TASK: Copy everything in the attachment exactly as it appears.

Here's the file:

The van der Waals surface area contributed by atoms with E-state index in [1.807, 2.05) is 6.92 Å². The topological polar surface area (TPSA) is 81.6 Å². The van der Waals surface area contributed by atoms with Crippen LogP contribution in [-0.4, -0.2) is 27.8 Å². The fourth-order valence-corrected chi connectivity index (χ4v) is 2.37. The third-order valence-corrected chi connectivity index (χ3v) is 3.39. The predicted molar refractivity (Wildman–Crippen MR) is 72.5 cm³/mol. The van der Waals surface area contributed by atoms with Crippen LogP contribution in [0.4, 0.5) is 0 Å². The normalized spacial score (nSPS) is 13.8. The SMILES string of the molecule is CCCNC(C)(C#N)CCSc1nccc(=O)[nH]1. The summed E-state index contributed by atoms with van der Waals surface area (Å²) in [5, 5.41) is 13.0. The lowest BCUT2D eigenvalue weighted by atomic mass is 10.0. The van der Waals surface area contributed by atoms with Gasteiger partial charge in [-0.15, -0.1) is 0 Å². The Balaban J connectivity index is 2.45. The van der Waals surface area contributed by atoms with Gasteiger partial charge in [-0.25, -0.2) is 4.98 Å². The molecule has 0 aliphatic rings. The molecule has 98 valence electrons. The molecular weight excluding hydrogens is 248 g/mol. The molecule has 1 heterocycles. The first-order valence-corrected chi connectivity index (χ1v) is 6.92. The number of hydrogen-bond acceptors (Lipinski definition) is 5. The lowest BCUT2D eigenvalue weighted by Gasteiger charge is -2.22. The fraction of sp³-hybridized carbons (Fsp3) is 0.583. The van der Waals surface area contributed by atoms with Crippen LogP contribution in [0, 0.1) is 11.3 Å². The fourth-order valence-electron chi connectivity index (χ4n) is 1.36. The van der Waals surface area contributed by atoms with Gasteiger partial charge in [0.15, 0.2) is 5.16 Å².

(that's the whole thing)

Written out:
The van der Waals surface area contributed by atoms with E-state index in [1.807, 2.05) is 6.92 Å². The topological polar surface area (TPSA) is 81.6 Å². The van der Waals surface area contributed by atoms with Crippen LogP contribution in [-0.4, -0.2) is 27.8 Å². The fourth-order valence-corrected chi connectivity index (χ4v) is 2.37. The third-order valence-corrected chi connectivity index (χ3v) is 3.39. The predicted molar refractivity (Wildman–Crippen MR) is 72.5 cm³/mol. The van der Waals surface area contributed by atoms with Crippen LogP contribution in [0.4, 0.5) is 0 Å². The normalized spacial score (nSPS) is 13.8. The SMILES string of the molecule is CCCNC(C)(C#N)CCSc1nccc(=O)[nH]1. The summed E-state index contributed by atoms with van der Waals surface area (Å²) in [5, 5.41) is 13.0. The lowest BCUT2D eigenvalue weighted by atomic mass is 10.0. The van der Waals surface area contributed by atoms with Gasteiger partial charge in [-0.15, -0.1) is 0 Å². The Balaban J connectivity index is 2.45. The van der Waals surface area contributed by atoms with Gasteiger partial charge in [-0.25, -0.2) is 4.98 Å². The molecule has 0 aliphatic rings. The molecule has 98 valence electrons. The molecular weight excluding hydrogens is 248 g/mol. The molecule has 1 heterocycles. The first-order valence-corrected chi connectivity index (χ1v) is 6.92. The number of hydrogen-bond acceptors (Lipinski definition) is 5. The lowest BCUT2D eigenvalue weighted by Gasteiger charge is -2.22. The fraction of sp³-hybridized carbons (Fsp3) is 0.583. The van der Waals surface area contributed by atoms with Crippen LogP contribution in [0, 0.1) is 11.3 Å². The fourth-order valence-electron chi connectivity index (χ4n) is 1.36. The van der Waals surface area contributed by atoms with Gasteiger partial charge in [0.15, 0.2) is 5.16 Å².